I have a pair of huge Natalie-Portman-in-Garden-State headphones that I can’t live without and that double as a set of earmuffs during the cold months. The headphones aren’t exactly modest, and feature a mono/stereo switch that had unknowingly set to mono. I was listening to Rosie Thomas’s beautiful “I Play Music” when I switched the headphones to stereo, and suddenly, a chorus of Rosies sang to me in harmony:
So I play music that's what I do
When I sing I lose myself
There's nothing more I'd rather do
Lord knows I've tried everything else
Despite this declaration, Rosie does more that just play music. She’s a complete artist and entertainer, and rarely does a discussion about Rosie transpire without reference to her gawky, comedic alter-ego and frequent show opener, Sheila Saputo. Her speaking voice is that of a child who knows plenty of secrets, so her whimsical use of “funnest” and “bonkers” in conversation doesn’t confuse, it compels and makes perfect sense. But just listen to “It Don’t Matter to the Sun” from 2005’s If Songs Could Be Held and the personality distinctions fade away. What you’ll hear is a grown woman who sings with bottomless emotional depth and understanding. You’ll hear the faithful soul that remains when Rosie loses herself in song. You’ll hear what she’s meant to do amidst everything else.
If Sufjan Stevens is the king of Michigan indie music, then Rosie Thomas is certainly the queen. She pledges allegiance to her home state in the title of her latest project, a documentary film called All the Way From Michigan Not Mars. In the movie, Rosie and Sufjan, along with friend and fellow songster Denison Witmer, provide a uniquely Michigan-flavored interpretation of REM’s classic “The One I Love,” full of a melancholy that is tender and hopeful. And while the arrangement of Rosie’s live performances may appear sparse, her songs have body and often move like a contemplative autumn stroll. Her sound isn’t unaffected by her time spent in Seattle, either. Rosie’s songs could have fit snugly into the mid-90s, and should be all over the radio and in people’s consciousness like they might have been then. There’s a resoluteness and folky swagger in her studio releases that feels vital to endure the perpetual grayness of the Pacific Northwest, like a flowy paisley print skirt paired with Doc Martens. It’s this same overcast sky that provides a backdrop in the trailer of All the Way From Michigan Not Mars, and the same Rosie Thomas, skipping in the sand or clutching a pink umbrella despite the dullness of that sky. She’s optimistic, thankful, curious and steady.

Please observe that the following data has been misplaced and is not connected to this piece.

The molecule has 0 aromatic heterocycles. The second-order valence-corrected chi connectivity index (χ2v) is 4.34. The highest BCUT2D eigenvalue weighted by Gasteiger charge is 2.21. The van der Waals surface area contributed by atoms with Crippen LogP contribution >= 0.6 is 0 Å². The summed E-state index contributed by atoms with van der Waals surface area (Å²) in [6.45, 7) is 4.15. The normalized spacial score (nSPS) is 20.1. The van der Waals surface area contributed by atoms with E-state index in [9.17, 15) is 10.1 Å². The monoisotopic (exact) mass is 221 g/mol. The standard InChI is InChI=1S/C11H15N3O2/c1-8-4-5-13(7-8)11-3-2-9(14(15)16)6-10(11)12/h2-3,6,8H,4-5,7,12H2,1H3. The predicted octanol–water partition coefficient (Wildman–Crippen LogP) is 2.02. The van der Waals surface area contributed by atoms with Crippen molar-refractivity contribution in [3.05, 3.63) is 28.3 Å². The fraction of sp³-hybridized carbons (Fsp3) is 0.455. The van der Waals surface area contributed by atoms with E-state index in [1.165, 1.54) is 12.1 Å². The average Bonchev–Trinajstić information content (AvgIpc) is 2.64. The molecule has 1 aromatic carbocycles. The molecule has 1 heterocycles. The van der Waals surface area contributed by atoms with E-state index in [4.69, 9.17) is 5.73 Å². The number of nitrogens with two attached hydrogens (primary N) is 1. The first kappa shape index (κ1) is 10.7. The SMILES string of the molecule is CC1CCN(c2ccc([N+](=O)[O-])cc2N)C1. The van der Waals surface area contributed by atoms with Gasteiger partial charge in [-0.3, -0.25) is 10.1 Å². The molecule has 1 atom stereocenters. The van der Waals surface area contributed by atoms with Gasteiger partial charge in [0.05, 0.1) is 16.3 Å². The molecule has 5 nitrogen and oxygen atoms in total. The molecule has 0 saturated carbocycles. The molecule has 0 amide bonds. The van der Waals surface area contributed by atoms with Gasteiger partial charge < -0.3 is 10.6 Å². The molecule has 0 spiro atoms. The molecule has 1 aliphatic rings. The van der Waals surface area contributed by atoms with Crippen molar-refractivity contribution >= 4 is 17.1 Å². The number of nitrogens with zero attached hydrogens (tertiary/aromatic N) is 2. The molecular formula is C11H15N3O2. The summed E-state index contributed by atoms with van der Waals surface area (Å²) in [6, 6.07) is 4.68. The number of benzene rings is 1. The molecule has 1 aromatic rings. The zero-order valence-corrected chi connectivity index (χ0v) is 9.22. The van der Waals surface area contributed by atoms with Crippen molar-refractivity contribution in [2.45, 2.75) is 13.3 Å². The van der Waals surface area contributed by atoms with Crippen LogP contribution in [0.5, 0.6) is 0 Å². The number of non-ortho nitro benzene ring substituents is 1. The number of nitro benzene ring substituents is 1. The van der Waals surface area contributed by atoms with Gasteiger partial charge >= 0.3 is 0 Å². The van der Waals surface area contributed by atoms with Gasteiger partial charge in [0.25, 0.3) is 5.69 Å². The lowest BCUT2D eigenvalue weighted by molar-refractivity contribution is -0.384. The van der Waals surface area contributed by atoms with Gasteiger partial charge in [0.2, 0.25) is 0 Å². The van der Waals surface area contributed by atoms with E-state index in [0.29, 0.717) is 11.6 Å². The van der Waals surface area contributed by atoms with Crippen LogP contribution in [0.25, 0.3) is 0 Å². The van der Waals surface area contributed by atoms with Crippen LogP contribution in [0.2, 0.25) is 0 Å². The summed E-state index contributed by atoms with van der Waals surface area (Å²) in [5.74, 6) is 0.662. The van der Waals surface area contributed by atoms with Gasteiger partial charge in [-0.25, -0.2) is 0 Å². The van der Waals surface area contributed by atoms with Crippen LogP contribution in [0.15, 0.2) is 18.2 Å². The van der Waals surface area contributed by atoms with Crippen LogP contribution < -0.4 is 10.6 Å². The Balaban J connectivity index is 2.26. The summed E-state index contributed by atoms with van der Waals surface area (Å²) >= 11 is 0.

On her web site, you’ll see that Rosie posts her “Tip O the Month,” appropriately, at the beginning of each month. For October’s entry she presents an ironic list of Halloween costume suggestions (Darth Vader + Garth Brooks = Darth Brooks made me laugh audibly). There is one tip, however, that was humbly left off of the month’s list that unquestionably needs to be included: check out the screening of All the Way From Michigan Not Mars and see the many sides of Rosie Thomas perform at the Ladies Literary Club on October 16. And switch yourself to stereo.
- Padraic Wood